When Should My Car's Brake Pads Be Replaced?
Brake pads are designed to stop your car by creating friction against the brake rotor when the brake pedal is pressed. When the material on the brake pads has worn to within 2 mm of the pad backing plate, they should be replaced with new pads. To ensure that the pads have not worn below the minimum thickness, your mechanic will inspect the brake pads and braking system every 10,000 miles.
Signs That Your Brake Pads Need Replacing
The Brake Pad Indicator Light Stays On
If your car is newer it may have a brake wear indicator on the dashboard to alert you when electronics on the brake indicate that the pads are in need of replacement. Consult your owner’s manual to identify what the brake pad warning symbol looks like.
The vehicle may also have brake system warning lights and/or maintenance reminder messages. If the brake system warning light illuminates, the vehicle inspected and repaired as soon as possible.
The Brakes Are Squealing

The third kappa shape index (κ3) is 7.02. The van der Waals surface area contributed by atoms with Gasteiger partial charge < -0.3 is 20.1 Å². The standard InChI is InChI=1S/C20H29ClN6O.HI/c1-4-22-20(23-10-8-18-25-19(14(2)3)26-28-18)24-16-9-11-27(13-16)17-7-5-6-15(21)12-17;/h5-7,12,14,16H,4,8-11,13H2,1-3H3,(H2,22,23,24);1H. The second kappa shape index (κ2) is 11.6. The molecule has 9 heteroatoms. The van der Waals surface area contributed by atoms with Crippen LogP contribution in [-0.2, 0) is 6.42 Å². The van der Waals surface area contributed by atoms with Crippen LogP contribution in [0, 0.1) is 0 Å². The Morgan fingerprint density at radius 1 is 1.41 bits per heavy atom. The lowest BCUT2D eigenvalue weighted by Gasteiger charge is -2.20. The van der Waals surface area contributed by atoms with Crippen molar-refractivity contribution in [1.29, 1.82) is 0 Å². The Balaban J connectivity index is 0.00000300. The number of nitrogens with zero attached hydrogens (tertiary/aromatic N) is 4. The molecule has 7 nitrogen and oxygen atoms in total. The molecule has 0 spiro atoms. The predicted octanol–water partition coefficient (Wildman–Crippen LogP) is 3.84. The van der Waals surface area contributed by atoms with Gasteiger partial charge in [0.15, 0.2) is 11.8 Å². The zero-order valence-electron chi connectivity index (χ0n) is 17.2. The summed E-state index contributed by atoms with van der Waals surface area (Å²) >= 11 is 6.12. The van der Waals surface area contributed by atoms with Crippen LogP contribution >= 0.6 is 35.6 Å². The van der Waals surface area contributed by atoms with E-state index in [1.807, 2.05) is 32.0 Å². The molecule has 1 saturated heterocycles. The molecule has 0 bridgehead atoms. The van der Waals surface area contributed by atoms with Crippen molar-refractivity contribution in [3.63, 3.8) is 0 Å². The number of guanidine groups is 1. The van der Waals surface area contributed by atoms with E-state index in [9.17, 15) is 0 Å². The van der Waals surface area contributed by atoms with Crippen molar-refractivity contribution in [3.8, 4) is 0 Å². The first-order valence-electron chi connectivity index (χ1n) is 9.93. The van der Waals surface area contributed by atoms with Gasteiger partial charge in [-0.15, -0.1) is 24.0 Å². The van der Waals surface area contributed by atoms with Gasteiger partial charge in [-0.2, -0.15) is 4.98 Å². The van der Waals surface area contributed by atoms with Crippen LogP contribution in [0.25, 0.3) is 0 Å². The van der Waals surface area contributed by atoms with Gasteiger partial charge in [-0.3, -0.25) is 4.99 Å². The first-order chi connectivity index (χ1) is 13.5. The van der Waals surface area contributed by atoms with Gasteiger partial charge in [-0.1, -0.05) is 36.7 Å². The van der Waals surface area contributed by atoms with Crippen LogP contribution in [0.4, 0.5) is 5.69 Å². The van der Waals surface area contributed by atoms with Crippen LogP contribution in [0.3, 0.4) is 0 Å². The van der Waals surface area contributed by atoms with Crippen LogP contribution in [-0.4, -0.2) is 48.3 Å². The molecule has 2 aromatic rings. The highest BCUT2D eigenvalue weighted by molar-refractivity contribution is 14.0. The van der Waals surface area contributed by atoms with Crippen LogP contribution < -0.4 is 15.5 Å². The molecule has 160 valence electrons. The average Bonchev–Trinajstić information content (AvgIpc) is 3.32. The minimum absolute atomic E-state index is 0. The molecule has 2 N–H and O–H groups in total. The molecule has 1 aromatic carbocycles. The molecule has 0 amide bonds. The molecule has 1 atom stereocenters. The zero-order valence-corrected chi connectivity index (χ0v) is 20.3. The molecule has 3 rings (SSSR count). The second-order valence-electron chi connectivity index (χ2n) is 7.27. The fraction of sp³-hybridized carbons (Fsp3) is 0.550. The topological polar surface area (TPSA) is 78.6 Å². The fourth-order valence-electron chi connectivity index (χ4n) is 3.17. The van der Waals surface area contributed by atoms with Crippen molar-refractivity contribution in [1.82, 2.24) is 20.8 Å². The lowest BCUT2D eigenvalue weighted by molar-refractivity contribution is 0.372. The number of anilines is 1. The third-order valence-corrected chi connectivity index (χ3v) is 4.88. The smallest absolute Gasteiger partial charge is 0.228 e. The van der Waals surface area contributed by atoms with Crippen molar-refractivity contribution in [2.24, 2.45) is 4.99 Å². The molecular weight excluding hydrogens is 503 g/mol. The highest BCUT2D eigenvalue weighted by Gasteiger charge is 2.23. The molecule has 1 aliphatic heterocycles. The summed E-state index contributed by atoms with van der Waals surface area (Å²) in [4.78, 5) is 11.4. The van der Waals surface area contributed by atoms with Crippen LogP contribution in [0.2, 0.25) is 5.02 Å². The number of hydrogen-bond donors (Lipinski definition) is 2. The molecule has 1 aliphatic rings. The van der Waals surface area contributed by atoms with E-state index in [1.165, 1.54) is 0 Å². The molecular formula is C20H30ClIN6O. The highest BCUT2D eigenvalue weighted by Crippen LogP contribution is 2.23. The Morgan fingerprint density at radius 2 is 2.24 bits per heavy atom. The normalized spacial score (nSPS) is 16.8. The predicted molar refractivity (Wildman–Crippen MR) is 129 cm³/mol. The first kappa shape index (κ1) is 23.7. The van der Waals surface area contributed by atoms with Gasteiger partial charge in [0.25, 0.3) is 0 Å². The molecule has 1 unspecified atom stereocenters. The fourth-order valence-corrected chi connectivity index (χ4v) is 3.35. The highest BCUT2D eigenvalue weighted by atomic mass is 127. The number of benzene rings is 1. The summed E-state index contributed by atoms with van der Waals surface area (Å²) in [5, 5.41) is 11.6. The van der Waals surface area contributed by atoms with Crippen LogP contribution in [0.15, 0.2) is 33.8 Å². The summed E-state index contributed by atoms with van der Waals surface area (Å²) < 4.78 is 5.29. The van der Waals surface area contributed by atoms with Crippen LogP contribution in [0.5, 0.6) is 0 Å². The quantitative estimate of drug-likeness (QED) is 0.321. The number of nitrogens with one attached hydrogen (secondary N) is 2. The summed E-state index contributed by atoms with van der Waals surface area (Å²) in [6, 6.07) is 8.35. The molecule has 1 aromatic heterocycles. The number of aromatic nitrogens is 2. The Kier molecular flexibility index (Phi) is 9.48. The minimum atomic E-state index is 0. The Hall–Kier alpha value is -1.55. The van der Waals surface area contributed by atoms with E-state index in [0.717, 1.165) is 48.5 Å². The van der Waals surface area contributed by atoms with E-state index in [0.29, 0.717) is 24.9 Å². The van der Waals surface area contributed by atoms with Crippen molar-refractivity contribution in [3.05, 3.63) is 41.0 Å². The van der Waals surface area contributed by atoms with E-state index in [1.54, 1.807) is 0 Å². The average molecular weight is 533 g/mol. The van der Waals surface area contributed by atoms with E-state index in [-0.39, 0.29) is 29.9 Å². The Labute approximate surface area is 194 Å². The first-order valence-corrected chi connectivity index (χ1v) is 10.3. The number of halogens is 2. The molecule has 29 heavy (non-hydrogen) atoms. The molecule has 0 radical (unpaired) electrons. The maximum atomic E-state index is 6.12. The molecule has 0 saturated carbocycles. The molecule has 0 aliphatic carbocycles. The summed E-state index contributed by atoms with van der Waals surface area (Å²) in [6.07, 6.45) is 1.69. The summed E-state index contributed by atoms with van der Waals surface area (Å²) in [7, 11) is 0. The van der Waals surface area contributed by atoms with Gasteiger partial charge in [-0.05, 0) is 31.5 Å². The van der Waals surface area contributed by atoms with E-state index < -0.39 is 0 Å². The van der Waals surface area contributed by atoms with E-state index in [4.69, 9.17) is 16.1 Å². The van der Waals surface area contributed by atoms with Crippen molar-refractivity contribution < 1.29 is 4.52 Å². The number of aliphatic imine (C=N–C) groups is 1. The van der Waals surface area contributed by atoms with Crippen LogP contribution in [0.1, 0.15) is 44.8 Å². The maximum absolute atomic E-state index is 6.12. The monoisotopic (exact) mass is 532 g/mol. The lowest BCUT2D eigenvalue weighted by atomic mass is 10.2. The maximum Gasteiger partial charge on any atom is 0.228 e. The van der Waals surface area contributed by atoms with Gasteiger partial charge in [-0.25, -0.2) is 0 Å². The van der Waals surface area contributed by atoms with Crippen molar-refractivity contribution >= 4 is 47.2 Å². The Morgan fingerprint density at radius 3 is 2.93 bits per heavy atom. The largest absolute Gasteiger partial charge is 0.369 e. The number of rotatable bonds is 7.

When the brake pad material wears down close to the backing plate, you may hear a squealing or squeaking noise while driving. The sound may occur whether you are applying the brakes or not. That squealing noise is caused by a wear indicator that's designed to alert you that the brake pads are getting low and need to be inspected.
If you hear a grinding noise while braking it could mean that the brake pads are completely worn down, causing the metal backing of the brake pad to contact the rotor. You should stop driving the vehicle until the brakes are repaired. Brake pads should always be replaced as a set and not individually. Your mechanic will also inspect the rotors and brake lines for damage.
Brake Petal Feel
If the brake petal or steering wheel is pulsating, or the vehicle vibrates when braking it could be caused by uneven brake rotor wear. Rotors can be warped by high temperatures.
In some cases the rotors can be resurfaced if the damage is not too severe. You may also notice that the vehicle is pulling or wandering when braking. This could indicate a stuck brake caliper, or suspension problem.
If you're experiencing any of the symtoms above with your vehicle, stop by Parkway Auto Care to have the brakes inspected. Driving with excessively worn brake pads or a damaged brake system can increase the stopping distance or a loss of braking control.